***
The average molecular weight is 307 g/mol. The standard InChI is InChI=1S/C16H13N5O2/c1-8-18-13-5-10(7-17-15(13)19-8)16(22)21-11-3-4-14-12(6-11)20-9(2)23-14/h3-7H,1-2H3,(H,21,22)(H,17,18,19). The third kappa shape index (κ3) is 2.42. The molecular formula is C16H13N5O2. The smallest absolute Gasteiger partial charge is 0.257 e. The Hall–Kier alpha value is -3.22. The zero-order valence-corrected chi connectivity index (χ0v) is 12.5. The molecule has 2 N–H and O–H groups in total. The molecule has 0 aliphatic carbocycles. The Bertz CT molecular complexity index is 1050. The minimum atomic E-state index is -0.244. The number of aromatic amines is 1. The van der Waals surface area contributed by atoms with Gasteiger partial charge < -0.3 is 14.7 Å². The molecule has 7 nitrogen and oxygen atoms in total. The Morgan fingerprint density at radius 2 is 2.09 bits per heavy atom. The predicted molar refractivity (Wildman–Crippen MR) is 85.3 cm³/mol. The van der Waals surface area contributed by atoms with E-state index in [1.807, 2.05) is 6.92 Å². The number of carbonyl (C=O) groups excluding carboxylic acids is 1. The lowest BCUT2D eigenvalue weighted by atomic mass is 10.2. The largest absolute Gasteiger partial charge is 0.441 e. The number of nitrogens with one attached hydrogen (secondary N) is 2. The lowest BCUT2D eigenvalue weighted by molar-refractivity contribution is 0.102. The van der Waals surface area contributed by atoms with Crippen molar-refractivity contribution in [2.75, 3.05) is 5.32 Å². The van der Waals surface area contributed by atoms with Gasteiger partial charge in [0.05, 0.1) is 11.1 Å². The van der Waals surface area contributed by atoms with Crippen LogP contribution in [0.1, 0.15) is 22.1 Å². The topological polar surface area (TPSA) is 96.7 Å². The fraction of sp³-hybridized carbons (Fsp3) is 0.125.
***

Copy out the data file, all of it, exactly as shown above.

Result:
The average molecular weight is 307 g/mol. The standard InChI is InChI=1S/C16H13N5O2/c1-8-18-13-5-10(7-17-15(13)19-8)16(22)21-11-3-4-14-12(6-11)20-9(2)23-14/h3-7H,1-2H3,(H,21,22)(H,17,18,19). The third kappa shape index (κ3) is 2.42. The molecular formula is C16H13N5O2. The smallest absolute Gasteiger partial charge is 0.257 e. The Hall–Kier alpha value is -3.22. The zero-order valence-corrected chi connectivity index (χ0v) is 12.5. The molecule has 2 N–H and O–H groups in total. The molecule has 0 aliphatic carbocycles. The Bertz CT molecular complexity index is 1050. The minimum atomic E-state index is -0.244. The number of aromatic amines is 1. The van der Waals surface area contributed by atoms with Gasteiger partial charge < -0.3 is 14.7 Å². The molecule has 7 nitrogen and oxygen atoms in total. The Morgan fingerprint density at radius 2 is 2.09 bits per heavy atom. The predicted molar refractivity (Wildman–Crippen MR) is 85.3 cm³/mol. The van der Waals surface area contributed by atoms with E-state index in [1.807, 2.05) is 6.92 Å². The number of carbonyl (C=O) groups excluding carboxylic acids is 1. The lowest BCUT2D eigenvalue weighted by atomic mass is 10.2. The largest absolute Gasteiger partial charge is 0.441 e. The number of nitrogens with one attached hydrogen (secondary N) is 2. The lowest BCUT2D eigenvalue weighted by molar-refractivity contribution is 0.102. The van der Waals surface area contributed by atoms with Crippen molar-refractivity contribution in [2.75, 3.05) is 5.32 Å². The van der Waals surface area contributed by atoms with Gasteiger partial charge in [0.05, 0.1) is 11.1 Å². The van der Waals surface area contributed by atoms with Crippen LogP contribution in [0.1, 0.15) is 22.1 Å². The topological polar surface area (TPSA) is 96.7 Å². The fraction of sp³-hybridized carbons (Fsp3) is 0.125.